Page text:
Between running studies for your research, trying to get enough clinical hours, classes, comprehensive examinations, supervising undergraduates, lab meetings, teaching assistance-ships, and many other graduate school demands, it is sometimes a great accomplishment to squeeze in a few moments for lunch.
There is a general tacit agreement among graduate students and oftentimes, their supervisors, that achieving work-life balance is hard enough given the demanding schedules of graduate school, but achieving work-life-and-family balance can feel near impossible. Although it may be challenging, it is not impossible.
My story began and was written before the current crisis, which is causing waves of grief and trauma for numerous graduate students and professionals. I was fortunate, if there is such a thing for grief, to have had a “traditional” grieving process. I was able to attend a funeral and have others there with me. This is unfortunately not true for many during these times. It is a hope that you can take this and adjust the overall themes for your situation, and to know that the overwhelming pain of grief can and will ease over time, even when it feels impossible. I am a fourth-year doctoral student, and my father died close to a year and a half ago. At the time, I was finishing the second year of my program. No one could possibly prepare you for the loss of a parent, but especially not when you are in the midst of a graduate program. I was in the middle of taking classes, nearing the end of my first practicum, and preparing to start writing my dissertation when I experienced one of the hardest losses of my life. My Story My story began the Friday before Memorial Day in 2018. That evening and the morning of June 8, just two weeks later, will be two days that will forever be ingrained into my memory. Before this day, my dad had not been doing well for a while. He was sleeping more,... Continue Reading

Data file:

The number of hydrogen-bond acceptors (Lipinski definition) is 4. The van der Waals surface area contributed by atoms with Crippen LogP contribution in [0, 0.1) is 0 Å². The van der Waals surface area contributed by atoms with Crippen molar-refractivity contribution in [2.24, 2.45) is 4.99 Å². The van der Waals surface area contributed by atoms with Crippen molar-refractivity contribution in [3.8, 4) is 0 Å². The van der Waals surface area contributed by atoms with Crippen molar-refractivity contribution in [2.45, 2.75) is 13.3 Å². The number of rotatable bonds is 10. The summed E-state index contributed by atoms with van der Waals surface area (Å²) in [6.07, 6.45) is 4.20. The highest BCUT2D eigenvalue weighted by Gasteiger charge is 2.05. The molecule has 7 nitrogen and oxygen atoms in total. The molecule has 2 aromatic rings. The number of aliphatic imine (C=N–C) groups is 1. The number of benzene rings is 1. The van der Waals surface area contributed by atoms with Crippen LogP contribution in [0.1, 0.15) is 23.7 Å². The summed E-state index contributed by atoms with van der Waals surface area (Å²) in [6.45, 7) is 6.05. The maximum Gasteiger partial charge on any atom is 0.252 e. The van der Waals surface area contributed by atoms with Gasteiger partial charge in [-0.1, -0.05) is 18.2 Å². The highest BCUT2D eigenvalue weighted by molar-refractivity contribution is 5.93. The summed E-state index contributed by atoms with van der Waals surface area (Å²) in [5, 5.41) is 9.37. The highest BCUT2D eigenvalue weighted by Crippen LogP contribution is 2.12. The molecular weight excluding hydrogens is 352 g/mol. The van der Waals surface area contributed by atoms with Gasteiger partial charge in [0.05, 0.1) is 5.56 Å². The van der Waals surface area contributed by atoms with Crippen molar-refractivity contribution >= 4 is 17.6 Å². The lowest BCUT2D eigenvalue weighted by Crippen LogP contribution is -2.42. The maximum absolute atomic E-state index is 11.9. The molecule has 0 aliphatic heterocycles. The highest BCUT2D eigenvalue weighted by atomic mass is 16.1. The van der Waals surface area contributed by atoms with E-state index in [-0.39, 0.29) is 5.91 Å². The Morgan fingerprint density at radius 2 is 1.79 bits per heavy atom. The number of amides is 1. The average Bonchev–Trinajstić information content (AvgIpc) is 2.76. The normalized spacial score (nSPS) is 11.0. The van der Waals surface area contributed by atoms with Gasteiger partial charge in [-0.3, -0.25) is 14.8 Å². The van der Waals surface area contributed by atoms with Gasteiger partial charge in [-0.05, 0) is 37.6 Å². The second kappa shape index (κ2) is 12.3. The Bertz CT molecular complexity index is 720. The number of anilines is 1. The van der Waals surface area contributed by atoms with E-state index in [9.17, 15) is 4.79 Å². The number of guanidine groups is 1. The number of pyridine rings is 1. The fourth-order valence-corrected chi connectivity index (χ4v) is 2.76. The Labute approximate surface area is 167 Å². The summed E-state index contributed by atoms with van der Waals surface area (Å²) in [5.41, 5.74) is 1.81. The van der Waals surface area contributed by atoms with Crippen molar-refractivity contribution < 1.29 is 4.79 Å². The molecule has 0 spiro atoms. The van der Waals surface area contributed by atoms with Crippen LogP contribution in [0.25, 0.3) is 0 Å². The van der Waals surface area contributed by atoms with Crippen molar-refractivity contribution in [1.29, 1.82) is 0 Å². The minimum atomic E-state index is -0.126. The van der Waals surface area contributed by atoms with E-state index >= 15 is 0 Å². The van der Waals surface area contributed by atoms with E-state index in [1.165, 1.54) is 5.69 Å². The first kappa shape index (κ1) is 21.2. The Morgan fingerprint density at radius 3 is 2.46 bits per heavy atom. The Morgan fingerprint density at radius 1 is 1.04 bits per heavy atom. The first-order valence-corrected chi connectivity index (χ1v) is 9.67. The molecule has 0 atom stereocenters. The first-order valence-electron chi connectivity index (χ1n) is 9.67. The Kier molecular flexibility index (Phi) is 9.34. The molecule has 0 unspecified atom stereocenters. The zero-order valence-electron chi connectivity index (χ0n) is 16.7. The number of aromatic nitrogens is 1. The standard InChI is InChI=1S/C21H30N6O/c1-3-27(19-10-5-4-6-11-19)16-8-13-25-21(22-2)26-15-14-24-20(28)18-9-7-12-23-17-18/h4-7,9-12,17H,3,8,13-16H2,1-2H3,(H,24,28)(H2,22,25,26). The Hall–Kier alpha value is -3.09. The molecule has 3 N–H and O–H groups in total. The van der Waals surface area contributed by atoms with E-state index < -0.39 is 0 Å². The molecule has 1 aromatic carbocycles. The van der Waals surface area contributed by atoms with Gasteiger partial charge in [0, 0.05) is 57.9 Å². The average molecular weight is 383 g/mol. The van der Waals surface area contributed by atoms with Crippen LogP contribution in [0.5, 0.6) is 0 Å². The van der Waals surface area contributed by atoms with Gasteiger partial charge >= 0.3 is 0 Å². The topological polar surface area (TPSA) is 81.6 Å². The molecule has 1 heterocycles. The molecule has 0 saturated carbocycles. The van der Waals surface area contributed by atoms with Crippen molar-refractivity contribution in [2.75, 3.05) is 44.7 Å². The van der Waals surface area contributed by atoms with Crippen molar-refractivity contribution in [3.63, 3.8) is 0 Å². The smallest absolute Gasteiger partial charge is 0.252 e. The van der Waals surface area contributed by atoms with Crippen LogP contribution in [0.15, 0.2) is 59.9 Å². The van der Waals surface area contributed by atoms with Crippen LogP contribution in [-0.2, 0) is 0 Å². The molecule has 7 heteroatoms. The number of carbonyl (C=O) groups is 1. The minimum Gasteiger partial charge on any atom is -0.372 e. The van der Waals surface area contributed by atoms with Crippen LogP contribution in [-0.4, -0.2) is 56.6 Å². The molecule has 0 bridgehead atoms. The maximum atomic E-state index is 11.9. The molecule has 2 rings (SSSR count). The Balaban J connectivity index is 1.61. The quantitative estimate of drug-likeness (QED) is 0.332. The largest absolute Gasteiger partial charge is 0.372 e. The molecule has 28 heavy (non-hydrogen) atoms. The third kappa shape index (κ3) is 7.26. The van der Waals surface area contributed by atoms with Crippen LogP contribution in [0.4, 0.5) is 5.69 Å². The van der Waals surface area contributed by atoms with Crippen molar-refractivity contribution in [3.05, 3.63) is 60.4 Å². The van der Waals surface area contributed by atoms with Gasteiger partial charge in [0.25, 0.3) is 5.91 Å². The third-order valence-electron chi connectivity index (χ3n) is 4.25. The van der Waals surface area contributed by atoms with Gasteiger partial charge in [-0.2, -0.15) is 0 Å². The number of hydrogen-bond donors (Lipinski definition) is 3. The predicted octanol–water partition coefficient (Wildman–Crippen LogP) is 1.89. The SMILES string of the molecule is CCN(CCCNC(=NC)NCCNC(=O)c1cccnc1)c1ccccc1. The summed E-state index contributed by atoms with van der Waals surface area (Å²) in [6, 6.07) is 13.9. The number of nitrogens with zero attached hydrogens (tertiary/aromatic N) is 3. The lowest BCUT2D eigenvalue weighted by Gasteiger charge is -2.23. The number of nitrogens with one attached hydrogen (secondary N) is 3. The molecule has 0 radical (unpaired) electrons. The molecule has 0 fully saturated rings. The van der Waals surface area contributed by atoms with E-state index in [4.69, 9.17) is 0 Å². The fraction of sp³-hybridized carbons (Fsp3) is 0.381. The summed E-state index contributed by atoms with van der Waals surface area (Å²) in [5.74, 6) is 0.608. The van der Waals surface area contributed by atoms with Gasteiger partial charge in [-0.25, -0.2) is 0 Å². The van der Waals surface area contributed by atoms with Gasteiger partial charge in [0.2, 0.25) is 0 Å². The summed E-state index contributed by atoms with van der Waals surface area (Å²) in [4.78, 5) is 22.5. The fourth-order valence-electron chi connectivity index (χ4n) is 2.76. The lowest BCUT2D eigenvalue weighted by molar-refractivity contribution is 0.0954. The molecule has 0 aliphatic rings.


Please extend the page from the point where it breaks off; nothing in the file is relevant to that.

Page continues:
Planning for a baby during your internship year might seem like a daunting task. For me, however, this had been my plan throughout graduate school, as I wanted to take advantage of my health insurance coverage on internship, and then also spend some time as a stay-at-home parent while studying for the EPPP (and recovering from grad school burn out) before starting postdoc. My son was born on June 26, 2018—less than two months shy of my original internship end date and three months shy of my graduation requirements. This is how I planned for my paid maternity leave during internship, finished my dissertation (with mastitis!), and graduated on time.
I don’t remember much about grad school orientation day. I do remember being completely dismissive about the whole affair, wanting nothing more than to just hit the ground running. I remember a speaker saying, “Life happens while you’re here.” I laughed off that comment and thought, Life won’t “happen” until four years from now when I’m finally in the real world doing what I love. Like the rest of that speech, the rest of orientation day remains a blur.